Hopefully by now you’ve picked up on our “I’m voting as…” series of features, quizzing the nation’s enterprise talent on what each would put together if they could assemble a future government.
From now until the electorate go to the polls on 7 May, Real Business will be showcasing two features a day, creating a diverse range of opinions and hopefully informing future MPs on what they should be doing.
Who are you and what does your business do?
I’m Adam Hale and am the CEO of Fairsail, a cloud software company operating globally from the UK. We compete and win against much larger typically US-based firms like Workday. Fairsail enables mid-size, multinational companies to manage modern workforces through its global cloud HR management system transforming how organisations acquire, engage, manage and develop their people.
Implemented quickly and simple to use, the system increases company productivity, reduces operational costs and provides better experiences across the entire workforce. Fairsail’s customer portfolio includes VSO, SolarWinds, Betfair, SDL, Monitise, and SmartStream.
How has your business changed over the last five years?
We have grown revenue 1,000 per cent in five years, making Fairsail the fourth fastest growing technology company in the South East (according to the Deloitte Fast 50 table). The UK has an incredibly vibrant atmosphere of growth for new tech businesses, and it appears that things will only get better.
Our business has changed dramatically, not least in the way it has grown, but in the market demand for the product. Talking to organisations over the past two years, it is glaringly obvious how many are often held back by antiquated people systems. There is an enormous gap that exists between the art of the possible, driven by a number of global firms largely headquartered from Silicon Valley, and the hard reality of life on the ground for most organisations around the world.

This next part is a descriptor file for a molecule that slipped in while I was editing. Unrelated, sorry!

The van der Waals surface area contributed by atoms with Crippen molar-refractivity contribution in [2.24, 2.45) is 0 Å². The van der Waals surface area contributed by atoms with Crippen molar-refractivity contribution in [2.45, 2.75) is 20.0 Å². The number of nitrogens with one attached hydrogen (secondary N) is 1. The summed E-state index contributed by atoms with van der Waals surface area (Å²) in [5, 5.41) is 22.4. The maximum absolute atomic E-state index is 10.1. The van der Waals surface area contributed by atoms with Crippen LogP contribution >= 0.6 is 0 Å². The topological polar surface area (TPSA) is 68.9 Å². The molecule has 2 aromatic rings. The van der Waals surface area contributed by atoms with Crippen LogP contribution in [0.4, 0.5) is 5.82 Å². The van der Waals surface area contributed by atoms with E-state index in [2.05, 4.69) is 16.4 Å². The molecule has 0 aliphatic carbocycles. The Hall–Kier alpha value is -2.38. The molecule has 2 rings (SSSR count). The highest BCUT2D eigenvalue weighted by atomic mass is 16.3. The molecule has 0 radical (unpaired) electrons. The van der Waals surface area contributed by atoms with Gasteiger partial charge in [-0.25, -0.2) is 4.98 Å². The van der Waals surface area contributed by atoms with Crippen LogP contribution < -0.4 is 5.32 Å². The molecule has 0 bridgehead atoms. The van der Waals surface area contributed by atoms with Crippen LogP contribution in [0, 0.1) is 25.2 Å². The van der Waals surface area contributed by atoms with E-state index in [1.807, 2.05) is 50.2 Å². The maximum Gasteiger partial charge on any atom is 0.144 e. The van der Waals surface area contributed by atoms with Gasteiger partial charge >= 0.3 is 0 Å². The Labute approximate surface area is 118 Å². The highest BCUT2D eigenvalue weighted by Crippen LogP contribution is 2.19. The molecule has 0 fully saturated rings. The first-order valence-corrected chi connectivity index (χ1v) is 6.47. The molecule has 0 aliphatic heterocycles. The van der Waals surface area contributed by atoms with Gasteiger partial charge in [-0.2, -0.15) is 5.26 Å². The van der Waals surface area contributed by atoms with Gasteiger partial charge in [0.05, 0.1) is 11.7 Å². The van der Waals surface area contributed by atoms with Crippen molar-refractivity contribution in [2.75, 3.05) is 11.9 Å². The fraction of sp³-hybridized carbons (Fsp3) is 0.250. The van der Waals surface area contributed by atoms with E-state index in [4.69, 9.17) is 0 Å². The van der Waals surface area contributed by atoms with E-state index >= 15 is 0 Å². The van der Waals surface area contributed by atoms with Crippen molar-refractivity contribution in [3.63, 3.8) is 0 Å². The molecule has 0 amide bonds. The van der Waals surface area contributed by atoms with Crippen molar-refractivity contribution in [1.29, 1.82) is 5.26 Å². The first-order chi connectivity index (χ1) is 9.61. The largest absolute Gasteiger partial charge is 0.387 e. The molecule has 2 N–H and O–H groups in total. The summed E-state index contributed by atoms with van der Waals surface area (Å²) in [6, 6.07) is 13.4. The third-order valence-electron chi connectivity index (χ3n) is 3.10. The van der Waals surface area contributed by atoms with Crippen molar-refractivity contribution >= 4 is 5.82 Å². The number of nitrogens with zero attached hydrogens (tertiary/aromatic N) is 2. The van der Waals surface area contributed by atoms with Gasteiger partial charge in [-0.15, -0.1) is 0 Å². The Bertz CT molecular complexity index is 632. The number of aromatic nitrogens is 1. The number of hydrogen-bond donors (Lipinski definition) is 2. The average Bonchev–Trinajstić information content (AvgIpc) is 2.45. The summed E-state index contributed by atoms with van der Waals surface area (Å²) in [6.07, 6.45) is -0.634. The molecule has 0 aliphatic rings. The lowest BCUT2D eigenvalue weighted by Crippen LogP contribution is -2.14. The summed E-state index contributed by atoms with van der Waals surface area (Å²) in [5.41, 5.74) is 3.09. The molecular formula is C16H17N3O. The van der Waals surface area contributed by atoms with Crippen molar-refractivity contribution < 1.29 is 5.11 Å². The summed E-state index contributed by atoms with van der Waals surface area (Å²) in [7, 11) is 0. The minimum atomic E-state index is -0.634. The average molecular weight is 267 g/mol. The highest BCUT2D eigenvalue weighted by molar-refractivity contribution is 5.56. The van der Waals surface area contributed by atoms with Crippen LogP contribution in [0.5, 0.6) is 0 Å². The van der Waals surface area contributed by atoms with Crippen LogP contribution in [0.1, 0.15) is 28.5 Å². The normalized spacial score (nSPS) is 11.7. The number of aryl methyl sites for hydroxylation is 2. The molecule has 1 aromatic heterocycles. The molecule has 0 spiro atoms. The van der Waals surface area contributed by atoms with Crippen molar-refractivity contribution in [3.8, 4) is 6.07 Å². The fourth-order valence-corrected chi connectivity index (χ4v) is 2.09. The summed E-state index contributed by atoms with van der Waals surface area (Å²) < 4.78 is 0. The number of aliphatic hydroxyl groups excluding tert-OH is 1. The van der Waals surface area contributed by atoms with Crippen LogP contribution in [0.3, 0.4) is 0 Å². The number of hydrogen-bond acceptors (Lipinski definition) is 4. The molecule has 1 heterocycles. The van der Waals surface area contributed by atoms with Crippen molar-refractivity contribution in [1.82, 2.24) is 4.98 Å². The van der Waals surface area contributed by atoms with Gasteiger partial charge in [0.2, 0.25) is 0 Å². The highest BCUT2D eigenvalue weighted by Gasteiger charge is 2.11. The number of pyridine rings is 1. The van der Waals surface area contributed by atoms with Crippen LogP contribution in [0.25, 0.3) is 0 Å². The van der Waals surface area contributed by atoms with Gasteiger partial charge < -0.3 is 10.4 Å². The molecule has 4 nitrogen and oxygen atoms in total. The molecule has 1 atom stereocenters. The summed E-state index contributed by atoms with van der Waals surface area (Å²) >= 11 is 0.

To recruit, reward, and retain the very best, companies need systems that back up their fantastic customer propositions. At Fairsail we like to work with disruptive international businesses, providing clever software quickly to support their growth.
What are your growth plans for the next five years?
Another 1,000 per cent growth, via continued investment in R&D (as a software company based on the campus at Reading University, we have plenty of access to the skills that we need to continuously innovate), and expansion among of our international teams and offices. We are investing heavily in the US market, to be able to increase visibility among our customers and prospects that are headquartered over there, and so far the reaction from the US has been incredible, but we are only just starting to make our mark globally.
What kind of government would you like to see elected?